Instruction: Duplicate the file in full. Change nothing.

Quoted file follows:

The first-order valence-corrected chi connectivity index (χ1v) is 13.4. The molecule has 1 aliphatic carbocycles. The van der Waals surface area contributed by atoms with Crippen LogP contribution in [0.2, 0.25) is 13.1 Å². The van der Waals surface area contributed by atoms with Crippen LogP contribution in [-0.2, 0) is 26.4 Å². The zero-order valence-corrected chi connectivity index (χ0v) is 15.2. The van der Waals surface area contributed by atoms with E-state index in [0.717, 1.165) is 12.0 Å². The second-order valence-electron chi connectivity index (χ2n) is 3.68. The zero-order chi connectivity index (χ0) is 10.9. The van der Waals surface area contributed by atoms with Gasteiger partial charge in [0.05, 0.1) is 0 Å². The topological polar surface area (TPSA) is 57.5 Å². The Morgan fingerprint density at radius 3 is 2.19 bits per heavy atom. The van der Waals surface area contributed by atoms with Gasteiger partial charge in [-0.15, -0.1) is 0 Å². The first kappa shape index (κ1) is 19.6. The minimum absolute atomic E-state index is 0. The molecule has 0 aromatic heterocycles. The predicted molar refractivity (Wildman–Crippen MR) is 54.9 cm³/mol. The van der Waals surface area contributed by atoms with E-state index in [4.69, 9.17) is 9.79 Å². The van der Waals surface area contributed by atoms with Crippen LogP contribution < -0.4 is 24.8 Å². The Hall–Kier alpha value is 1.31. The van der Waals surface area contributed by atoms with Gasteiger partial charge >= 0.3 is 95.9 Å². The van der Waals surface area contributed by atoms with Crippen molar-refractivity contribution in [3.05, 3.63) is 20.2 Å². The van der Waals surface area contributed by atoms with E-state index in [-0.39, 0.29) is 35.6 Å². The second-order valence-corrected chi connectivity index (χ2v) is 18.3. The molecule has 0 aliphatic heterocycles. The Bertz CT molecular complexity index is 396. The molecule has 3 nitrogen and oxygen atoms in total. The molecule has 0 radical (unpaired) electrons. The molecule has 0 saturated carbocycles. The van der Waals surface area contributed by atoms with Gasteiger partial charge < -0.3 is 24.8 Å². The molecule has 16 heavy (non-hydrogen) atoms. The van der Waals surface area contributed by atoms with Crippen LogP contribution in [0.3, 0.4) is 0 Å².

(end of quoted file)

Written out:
The first-order valence-corrected chi connectivity index (χ1v) is 13.4. The molecule has 1 aliphatic carbocycles. The van der Waals surface area contributed by atoms with Crippen LogP contribution in [0.2, 0.25) is 13.1 Å². The van der Waals surface area contributed by atoms with Crippen LogP contribution in [-0.2, 0) is 26.4 Å². The zero-order valence-corrected chi connectivity index (χ0v) is 15.2. The van der Waals surface area contributed by atoms with E-state index in [0.717, 1.165) is 12.0 Å². The second-order valence-electron chi connectivity index (χ2n) is 3.68. The zero-order chi connectivity index (χ0) is 10.9. The van der Waals surface area contributed by atoms with Gasteiger partial charge in [0.05, 0.1) is 0 Å². The topological polar surface area (TPSA) is 57.5 Å². The Morgan fingerprint density at radius 3 is 2.19 bits per heavy atom. The van der Waals surface area contributed by atoms with Gasteiger partial charge in [-0.15, -0.1) is 0 Å². The first kappa shape index (κ1) is 19.6. The minimum absolute atomic E-state index is 0. The molecule has 0 aromatic heterocycles. The predicted molar refractivity (Wildman–Crippen MR) is 54.9 cm³/mol. The van der Waals surface area contributed by atoms with E-state index in [4.69, 9.17) is 9.79 Å². The van der Waals surface area contributed by atoms with Crippen LogP contribution < -0.4 is 24.8 Å². The Hall–Kier alpha value is 1.31. The van der Waals surface area contributed by atoms with Gasteiger partial charge >= 0.3 is 95.9 Å². The van der Waals surface area contributed by atoms with Crippen molar-refractivity contribution in [3.05, 3.63) is 20.2 Å². The van der Waals surface area contributed by atoms with E-state index in [-0.39, 0.29) is 35.6 Å². The second-order valence-corrected chi connectivity index (χ2v) is 18.3. The molecule has 0 aliphatic heterocycles. The Bertz CT molecular complexity index is 396. The molecule has 3 nitrogen and oxygen atoms in total. The molecule has 0 radical (unpaired) electrons. The molecule has 0 saturated carbocycles. The van der Waals surface area contributed by atoms with Gasteiger partial charge < -0.3 is 24.8 Å². The molecule has 16 heavy (non-hydrogen) atoms. The van der Waals surface area contributed by atoms with Crippen LogP contribution in [0.3, 0.4) is 0 Å².